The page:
Mechanistic Studies of the Activation of Ubiquitin-Conjugating Enzymes by Ring-Type Ubiquitin Ligases
MetadataShow full item record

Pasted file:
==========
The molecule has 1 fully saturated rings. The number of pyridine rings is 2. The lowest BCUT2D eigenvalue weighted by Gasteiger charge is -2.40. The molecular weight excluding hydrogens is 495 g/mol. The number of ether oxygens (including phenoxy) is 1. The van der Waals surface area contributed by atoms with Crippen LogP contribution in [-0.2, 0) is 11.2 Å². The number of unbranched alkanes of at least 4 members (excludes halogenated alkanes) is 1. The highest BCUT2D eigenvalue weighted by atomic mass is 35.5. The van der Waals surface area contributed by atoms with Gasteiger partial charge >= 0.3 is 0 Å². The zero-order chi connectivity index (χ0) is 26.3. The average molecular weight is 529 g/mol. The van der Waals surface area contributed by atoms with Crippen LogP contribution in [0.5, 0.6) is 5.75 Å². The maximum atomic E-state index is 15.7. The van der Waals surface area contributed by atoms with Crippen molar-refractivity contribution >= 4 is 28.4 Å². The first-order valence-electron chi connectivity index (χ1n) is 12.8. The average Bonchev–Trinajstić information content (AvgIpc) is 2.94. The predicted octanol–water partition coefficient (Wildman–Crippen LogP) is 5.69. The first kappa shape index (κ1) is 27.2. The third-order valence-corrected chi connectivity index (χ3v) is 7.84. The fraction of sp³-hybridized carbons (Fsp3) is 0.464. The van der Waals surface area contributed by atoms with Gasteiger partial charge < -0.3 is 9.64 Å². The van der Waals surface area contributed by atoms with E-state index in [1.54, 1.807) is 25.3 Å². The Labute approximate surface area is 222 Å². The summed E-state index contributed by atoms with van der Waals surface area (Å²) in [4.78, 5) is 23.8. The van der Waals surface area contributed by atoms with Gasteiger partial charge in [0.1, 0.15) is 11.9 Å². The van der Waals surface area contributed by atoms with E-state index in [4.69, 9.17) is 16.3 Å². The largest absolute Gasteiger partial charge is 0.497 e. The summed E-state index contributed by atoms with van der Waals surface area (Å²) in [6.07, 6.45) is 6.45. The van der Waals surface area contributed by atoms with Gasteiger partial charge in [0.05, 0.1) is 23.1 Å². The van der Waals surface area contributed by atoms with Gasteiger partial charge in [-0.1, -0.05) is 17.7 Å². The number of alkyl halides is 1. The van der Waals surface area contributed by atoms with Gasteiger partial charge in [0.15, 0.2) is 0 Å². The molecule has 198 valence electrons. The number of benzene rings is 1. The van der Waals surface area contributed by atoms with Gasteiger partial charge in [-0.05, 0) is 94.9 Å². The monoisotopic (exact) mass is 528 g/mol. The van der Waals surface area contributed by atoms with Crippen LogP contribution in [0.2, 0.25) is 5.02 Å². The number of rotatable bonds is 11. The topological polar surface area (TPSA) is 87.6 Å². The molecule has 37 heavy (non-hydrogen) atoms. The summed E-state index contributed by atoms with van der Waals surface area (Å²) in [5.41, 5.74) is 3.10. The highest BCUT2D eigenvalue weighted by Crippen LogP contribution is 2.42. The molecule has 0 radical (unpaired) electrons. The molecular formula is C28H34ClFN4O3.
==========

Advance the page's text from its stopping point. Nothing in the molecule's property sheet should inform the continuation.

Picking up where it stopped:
Ubiquitination, modification with ubiquitin, is a post-translational regulation of proteins in eukaryotes. Ubiquitin-activating enzymes (E1) activate ubiquitin and form thioester linkages with ubiquitin, which are then transferred onto ubiquitin-conjugating enzymes (E2). Ubiquitin-conjugating enzymes, with the help of ubiquitin ligases (E3) transfer ubiquitin onto ubiquitination targets to form isopeptide linkages between the targets and ubiquitin. The function of ubiquitin ligases in the ubiquitination process has not been clearly understood. Recently, it has been shown that ubiquitin ligases are modular proteins or protein complexes that bring together the ubiquitination targets and the E2 enzyme. In this study, we show that E3 enzymes without their target-binding domains are effective activators of the ubiquitination reaction. We demonstrate that E3 binding to E2 enzymes increases the rate of the breakdown of the E2-ubiquitin thioester bond. Using the Statistical Coupling Analysis, a pairwise residue covariation analysis, we observe that E2 enzymes have a set of residues that vary as a group throughout evolution. Extensive mutagenesis of the E2 enzyme UbcH5b, including its covarying residues, yield mutants that can accept ubiquitin, break the thioester linkage, bind E3 enzymes, but cannot be stimulated to release their ubiquitin thioesters in the presence of an E3 enzyme. We also show that thioester release measurements agree with polyubiquitination of physiological targets. We have structurally characterized our model E2 enzyme UbcH5b, it mutants, and its interaction with E3 enzymes. Taken together, our data strongly demonstrate that E3 enzymes are, apart from their scaffolding function, activators of E2 enzymes to ubiquitinate targets. We discuss possible physical mechanisms of this activation, and hypothesize a long-distance communication pathway between the E3-binding surface and the thioester-forming active site of E2 enzymes. We also report attempts to crystallize several E2 and E3 enzymes and their complexes.